The Thruway Authority has 678 operators and supervisors ready to respond with 245 large snow plows, 110 medium snow plows, 11 tow plows, and 63 loaders across the State, and with more than 118,000 tons of road salt on hand.
Variable Message Signs and social media are utilized to alert motorists of weather conditions on the Thruway.
The Thruway Authority encourages motorists to download its mobile app which is available for free on iPhone and Android devices. The app provides motorists direct access to real-time traffic and navigation assistance while on the go. Motorists can also sign up for TRANSalert e-mails which provide the latest traffic conditions along the Thruway.
Department of Environmental Conservation
DEC Environmental Conservation Police Officers, Forest Rangers, Emergency Management staff, and regional staff are on alert and monitoring the developing situation and actively patrolling areas and infrastructure likely to be impacted by severe weather. All available assets are positioned to assist with any emergency response.
Office of Parks, Recreation and Historic Preservation
New York State Park Police and park personnel are on alert and closely monitoring weather conditions and impacts. Park visitors should check parks.ny.gov or call their local park office for the latest updates regarding park hours, openings, and closings.
New York State Police
State Police are prepared to deploy additional Troopers as needed to affected areas. All State Police specialized vehicles, including four-wheel drive vehicles, snowmobiles and Utility Task Vehicles, are staged and ready for immediate response. All Troop emergency power and communications equipment has been tested.
Department of Public Service
New York's utilities have approximately 5,500 workers available to engage in damage assessment, response, and restoration efforts across the State. Department of Public Service staff will track the utilities' work throughout the storm event and will ensure utilities shift the appropriate staffing to the regions anticipated to be impacted the most.
New York Power Authority / Canal Corporation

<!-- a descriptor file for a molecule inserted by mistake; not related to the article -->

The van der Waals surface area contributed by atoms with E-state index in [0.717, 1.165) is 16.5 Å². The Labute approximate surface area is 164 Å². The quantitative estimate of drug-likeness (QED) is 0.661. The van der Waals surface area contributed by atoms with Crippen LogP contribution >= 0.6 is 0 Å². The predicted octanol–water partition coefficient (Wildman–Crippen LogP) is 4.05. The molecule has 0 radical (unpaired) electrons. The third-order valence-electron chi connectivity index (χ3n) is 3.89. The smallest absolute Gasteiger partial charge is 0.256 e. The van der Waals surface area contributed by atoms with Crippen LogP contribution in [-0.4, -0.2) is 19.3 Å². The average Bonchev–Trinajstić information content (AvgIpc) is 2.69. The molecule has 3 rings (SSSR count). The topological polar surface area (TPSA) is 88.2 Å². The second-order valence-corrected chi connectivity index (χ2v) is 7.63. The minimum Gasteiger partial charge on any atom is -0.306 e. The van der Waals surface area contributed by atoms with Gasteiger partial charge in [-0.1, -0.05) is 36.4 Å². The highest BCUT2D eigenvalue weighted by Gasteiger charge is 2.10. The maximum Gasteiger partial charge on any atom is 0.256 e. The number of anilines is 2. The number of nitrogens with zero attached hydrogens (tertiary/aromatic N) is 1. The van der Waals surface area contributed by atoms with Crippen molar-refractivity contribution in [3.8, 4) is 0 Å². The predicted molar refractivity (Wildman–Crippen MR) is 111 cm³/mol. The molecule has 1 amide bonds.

The New York Power Authority and the Canal Corporation staff has performed preparations for the forecasted weather to ensure all facilities, assets and equipment are secured and ready. The Power Authority is prepared to support power restoration activities if needed.
Winter Safety Tips
Some of the most important tips for safe driving include:
- When winter storms strike, do not drive unless necessary.
- Use caution on bridges as ice can form quicker than on roads.
- If you must travel, make sure your car is stocked with survival gear like blankets, a shovel, flashlight and extra batteries, extra warm clothing, set of tire chains, battery booster cables, quick energy foods and brightly colored cloth to use as a distress flag.
- If you have a cell phone or other communications device such as a two-way radio available for your use, keep the battery charged and keep it with you whenever traveling. If you should become stranded, you will be able to call for help, advising rescuers of your location.
- The leading cause of death and injuries during winter storms is transportation accidents. Before getting behind the wheel, make sure that your vehicle is clear of ice and snow; good vision is key to good driving. Plan your stops and keep more distance between cars. Be extra alert and remember that snowdrifts can hide smaller children. Always match your speed to the road and weather conditions.
It is important for motorists on all roads to note that snowplows travel at speeds up to 35 mph, which in many cases is lower than the posted speed limit, to ensure that salt being dispersed stays in the driving lanes and does not scatter off the roadways. Oftentimes on interstate highways, snowplows will operate side by side, as this is the most efficient and safe way to clear several lanes at one time.
Motorists and pedestrians should also keep in mind that snowplow drivers have limited lines of sight, and the size and weight of snowplows can make it very difficult to maneuver and stop quickly. Snow blowing from behind the plow can severely reduce visibility or cause whiteout conditions. Motorists should not attempt to pass snowplows or follow too closely. The safest place for motorists to drive is well behind the snowplows where the roadway is clear and salted.
For more safety tips, visit the DHSES website here.